The rains pounded the bare earth most of the day, the residents, drenched in water, danced in defiance, as water, in two separate calabash, splashed into the sky, signaling the official commissioning of a mechanized water system in Nabuli Witches camp in the Gushegu District of the Northern region, a small farming community with a population in the region of about two thousand people.
The project, under the auspices of the Miss Ghana Foundation and with support from the National Petroleum Authority (NPA), will ensure the community and neighboring villages, who have had to ramble for several kilometers in search of water, access it with ease.
“Water has come to us and I’m happy,” one of the residents, an old lady, with a stick to assist her walk, battered by the rains despite sheltering under a canopy, said through an interpreter.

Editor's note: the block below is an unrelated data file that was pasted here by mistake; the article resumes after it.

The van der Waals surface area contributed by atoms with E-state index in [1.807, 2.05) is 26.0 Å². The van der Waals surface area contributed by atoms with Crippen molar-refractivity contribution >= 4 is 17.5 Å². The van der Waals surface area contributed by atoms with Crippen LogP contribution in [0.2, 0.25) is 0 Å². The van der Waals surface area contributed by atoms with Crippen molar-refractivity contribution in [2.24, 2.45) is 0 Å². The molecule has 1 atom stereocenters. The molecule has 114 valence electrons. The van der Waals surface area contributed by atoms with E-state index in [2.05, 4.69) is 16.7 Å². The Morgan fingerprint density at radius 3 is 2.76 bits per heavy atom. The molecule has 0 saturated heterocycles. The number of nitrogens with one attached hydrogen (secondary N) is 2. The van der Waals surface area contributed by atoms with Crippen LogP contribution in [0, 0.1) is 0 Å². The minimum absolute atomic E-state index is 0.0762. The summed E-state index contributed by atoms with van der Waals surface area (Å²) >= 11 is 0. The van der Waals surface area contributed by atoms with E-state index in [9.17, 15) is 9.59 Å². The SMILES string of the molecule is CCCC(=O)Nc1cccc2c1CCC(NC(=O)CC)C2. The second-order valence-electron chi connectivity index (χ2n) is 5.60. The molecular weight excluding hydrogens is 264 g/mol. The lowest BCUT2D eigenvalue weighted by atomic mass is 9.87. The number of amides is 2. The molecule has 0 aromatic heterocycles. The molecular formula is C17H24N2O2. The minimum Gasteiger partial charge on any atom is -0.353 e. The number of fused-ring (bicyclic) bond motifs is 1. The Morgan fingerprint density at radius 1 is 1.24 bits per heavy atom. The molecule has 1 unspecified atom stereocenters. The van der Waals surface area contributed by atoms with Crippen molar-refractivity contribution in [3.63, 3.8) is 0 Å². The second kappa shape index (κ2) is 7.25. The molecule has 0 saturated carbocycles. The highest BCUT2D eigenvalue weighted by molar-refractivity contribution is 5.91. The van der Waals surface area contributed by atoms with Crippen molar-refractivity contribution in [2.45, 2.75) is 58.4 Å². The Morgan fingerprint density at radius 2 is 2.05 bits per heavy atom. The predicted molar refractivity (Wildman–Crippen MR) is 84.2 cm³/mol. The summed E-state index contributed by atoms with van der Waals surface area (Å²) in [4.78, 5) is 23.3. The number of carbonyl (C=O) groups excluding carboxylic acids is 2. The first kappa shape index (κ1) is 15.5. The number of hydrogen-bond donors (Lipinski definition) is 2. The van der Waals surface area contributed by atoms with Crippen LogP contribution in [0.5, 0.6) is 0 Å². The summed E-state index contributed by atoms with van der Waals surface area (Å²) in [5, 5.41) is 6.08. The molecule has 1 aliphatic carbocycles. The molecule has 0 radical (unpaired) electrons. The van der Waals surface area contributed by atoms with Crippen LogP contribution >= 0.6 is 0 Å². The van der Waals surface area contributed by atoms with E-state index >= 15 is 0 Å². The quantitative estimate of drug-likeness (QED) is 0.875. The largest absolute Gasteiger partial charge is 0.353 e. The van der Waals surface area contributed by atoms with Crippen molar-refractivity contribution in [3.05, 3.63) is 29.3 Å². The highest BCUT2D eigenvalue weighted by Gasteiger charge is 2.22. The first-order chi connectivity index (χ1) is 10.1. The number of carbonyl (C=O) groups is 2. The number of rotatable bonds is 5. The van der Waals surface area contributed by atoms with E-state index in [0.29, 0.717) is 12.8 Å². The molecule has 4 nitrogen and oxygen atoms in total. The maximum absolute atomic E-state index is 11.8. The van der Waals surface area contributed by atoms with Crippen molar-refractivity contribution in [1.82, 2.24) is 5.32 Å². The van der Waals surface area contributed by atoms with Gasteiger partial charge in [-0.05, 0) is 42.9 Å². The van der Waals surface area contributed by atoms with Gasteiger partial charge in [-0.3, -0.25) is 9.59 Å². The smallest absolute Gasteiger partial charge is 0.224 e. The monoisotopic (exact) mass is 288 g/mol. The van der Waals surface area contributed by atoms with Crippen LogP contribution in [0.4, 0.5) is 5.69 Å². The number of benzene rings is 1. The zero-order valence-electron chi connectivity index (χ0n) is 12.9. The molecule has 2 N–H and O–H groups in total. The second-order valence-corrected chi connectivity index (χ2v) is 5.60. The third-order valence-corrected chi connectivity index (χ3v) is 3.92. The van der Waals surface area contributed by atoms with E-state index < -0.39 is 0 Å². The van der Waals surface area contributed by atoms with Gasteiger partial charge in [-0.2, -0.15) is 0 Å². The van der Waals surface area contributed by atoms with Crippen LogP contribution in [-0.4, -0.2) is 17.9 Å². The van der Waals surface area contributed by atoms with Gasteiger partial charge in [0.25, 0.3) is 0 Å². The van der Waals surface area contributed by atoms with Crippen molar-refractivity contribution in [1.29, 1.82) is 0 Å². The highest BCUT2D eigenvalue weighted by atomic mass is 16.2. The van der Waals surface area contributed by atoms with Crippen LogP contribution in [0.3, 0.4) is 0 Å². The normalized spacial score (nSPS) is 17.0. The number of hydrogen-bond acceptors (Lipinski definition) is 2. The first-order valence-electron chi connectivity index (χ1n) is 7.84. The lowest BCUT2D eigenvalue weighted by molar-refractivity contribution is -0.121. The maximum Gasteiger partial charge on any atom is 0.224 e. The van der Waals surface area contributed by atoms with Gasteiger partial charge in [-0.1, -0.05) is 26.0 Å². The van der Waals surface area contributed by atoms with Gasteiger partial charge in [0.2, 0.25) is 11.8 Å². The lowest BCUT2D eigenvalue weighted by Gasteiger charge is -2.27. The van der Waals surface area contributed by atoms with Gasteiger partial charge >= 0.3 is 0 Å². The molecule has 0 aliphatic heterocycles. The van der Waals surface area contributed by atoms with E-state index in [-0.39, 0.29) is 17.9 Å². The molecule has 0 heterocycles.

Inna Patty, Executive Director of the foundation and a former Miss Ghana herself, said the project stalled for the past six years because of lack of funds to start it. But the intervention of the NPA, starting 2017, got the project back on track. She was hopeful the water system, powered by solar, will address some of the basic but important needs of the community members, mostly the women, who have allegedly, have been branded witches.
Hassan Tampuli, Chief Executive, urged the beneficiaries to ensure the project is well catered for to ensure longevity. He said the NPA after having thoroughly examined the feasibility of the project and the intended beneficiaries, came in and assisted.
“I am confident this will help address the immediate needs of our women most of whom are unable to travel long distances to fetch water,” he said in a dialect understood by the people.
Other speakers were Issa Musah, MCE for Gushegu, Rubabatu Osman, gender expert at the assembly and a representative from the Nortern Regional Minister.